You’ll find geranium in many masculines for men, though rarely will it appear in the name of the scent (the days of Geranium Water are long gone!) or as a major theme. Geranium can be find in classi fougeres such as Azzaro and Canoe, but also in more modern ones such as Cool Water, and the new emerging classification of fougeres for women, beginning with Sarah Jessica Parker’s quirky Covet (where it’s paired with cocoa, citrus and sharp florals to produce a “fougere on estrogen”) and Deseo for women (it smells more like a fougere than the mossless “Chypre” its supposed to be).

In Fougeres, geranium is mostly used for bouqueting the composition, adding the roundness that florals such as rose and jasmine are usually utilized for in “feminine” scents; because while it does provide a similar effect, it is also far less expensive, as well as has that edge of being herbaceous and leafy, preventing it from being too flowery for a man to wear (even though the distinction of florals being feminine is relatively new even in the Western world).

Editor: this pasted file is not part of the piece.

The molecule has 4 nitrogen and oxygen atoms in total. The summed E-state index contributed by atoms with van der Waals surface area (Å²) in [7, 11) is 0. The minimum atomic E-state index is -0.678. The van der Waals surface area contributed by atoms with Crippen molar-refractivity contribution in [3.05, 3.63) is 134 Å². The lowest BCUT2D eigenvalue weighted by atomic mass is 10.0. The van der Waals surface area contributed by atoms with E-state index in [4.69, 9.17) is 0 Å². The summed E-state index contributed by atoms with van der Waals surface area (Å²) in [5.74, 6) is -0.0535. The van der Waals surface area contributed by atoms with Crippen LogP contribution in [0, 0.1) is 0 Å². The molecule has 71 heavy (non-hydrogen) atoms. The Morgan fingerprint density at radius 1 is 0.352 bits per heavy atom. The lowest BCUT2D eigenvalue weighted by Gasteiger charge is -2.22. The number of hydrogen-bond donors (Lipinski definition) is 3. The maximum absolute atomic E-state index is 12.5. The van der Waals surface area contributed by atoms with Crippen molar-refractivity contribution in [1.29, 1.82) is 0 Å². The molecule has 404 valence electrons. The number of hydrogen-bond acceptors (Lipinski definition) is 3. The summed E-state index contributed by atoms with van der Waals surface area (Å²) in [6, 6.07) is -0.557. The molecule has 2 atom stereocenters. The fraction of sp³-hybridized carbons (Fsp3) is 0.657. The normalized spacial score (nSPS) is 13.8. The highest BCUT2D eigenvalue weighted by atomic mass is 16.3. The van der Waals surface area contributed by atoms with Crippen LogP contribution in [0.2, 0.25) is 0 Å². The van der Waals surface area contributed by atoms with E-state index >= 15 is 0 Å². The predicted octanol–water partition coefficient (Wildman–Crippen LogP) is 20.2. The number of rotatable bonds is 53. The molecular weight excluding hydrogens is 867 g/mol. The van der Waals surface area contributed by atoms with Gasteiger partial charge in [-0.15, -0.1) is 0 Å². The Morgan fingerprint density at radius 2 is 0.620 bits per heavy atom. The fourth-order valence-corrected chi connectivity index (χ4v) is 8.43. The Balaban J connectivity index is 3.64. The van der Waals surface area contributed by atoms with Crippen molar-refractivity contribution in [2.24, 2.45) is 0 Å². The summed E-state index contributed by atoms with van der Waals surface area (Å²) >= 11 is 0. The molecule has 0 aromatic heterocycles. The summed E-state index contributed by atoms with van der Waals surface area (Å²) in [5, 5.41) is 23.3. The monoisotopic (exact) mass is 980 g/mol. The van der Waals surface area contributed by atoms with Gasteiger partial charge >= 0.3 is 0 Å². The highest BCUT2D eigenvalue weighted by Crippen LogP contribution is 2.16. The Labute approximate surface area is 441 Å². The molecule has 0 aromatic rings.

In l’Herbe Rouge I’ve used geranium for exactly that purpose – it’s a fougere composition, yet I wanted to use something to create harmony among the mossy, earthy base (oakmoss, hay, patchouli, vetiver) and the crisp, sharp lavender and juniper top notes. It seems to work really well alongside the leafy lemongrass as well as the spicy clove heart notes.

In the Bois d’Hiver candle, we replaced the rose with rose geranium (for economic purposes – rose otto would make the candle prohibitively expensive, and even the less expensive rose absolute still comes at an outrageous price). In that context, it does well, even though I don’t know about using it in the perfume formulation. I think the florals make it really rich (Bois d’Hiver has rose otto, jasmine and orange blossom).